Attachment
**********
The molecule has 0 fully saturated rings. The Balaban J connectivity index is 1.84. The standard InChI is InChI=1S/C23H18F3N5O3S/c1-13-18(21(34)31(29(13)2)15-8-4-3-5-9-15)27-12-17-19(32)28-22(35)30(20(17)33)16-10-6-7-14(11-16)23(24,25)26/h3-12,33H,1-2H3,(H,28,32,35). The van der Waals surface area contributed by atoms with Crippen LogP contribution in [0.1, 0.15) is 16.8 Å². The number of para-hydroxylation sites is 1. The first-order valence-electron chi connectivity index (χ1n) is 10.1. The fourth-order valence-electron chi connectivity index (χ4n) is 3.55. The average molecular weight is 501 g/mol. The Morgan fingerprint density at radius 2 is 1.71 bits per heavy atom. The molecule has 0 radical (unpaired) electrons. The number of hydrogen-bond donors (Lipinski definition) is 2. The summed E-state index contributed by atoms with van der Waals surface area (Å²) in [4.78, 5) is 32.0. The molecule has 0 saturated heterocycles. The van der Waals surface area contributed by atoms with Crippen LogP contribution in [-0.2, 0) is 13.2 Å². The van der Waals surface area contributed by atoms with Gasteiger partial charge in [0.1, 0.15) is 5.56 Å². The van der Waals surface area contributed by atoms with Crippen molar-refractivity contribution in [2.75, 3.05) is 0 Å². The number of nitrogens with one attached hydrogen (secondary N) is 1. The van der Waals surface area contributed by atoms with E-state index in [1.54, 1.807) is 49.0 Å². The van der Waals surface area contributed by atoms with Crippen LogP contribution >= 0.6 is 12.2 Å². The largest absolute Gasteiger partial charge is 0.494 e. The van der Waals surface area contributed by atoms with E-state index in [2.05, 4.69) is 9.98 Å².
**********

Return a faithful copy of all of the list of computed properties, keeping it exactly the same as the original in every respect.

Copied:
The molecule has 0 fully saturated rings. The Balaban J connectivity index is 1.84. The standard InChI is InChI=1S/C23H18F3N5O3S/c1-13-18(21(34)31(29(13)2)15-8-4-3-5-9-15)27-12-17-19(32)28-22(35)30(20(17)33)16-10-6-7-14(11-16)23(24,25)26/h3-12,33H,1-2H3,(H,28,32,35). The van der Waals surface area contributed by atoms with Crippen LogP contribution in [0.1, 0.15) is 16.8 Å². The number of para-hydroxylation sites is 1. The first-order valence-electron chi connectivity index (χ1n) is 10.1. The fourth-order valence-electron chi connectivity index (χ4n) is 3.55. The average molecular weight is 501 g/mol. The Morgan fingerprint density at radius 2 is 1.71 bits per heavy atom. The molecule has 0 radical (unpaired) electrons. The number of hydrogen-bond donors (Lipinski definition) is 2. The summed E-state index contributed by atoms with van der Waals surface area (Å²) in [4.78, 5) is 32.0. The molecule has 0 saturated heterocycles. The van der Waals surface area contributed by atoms with Crippen LogP contribution in [-0.2, 0) is 13.2 Å². The van der Waals surface area contributed by atoms with Gasteiger partial charge in [0.1, 0.15) is 5.56 Å². The van der Waals surface area contributed by atoms with Crippen molar-refractivity contribution in [2.75, 3.05) is 0 Å². The number of nitrogens with one attached hydrogen (secondary N) is 1. The van der Waals surface area contributed by atoms with E-state index in [1.54, 1.807) is 49.0 Å². The van der Waals surface area contributed by atoms with Crippen LogP contribution >= 0.6 is 12.2 Å². The largest absolute Gasteiger partial charge is 0.494 e. The van der Waals surface area contributed by atoms with E-state index in [2.05, 4.69) is 9.98 Å².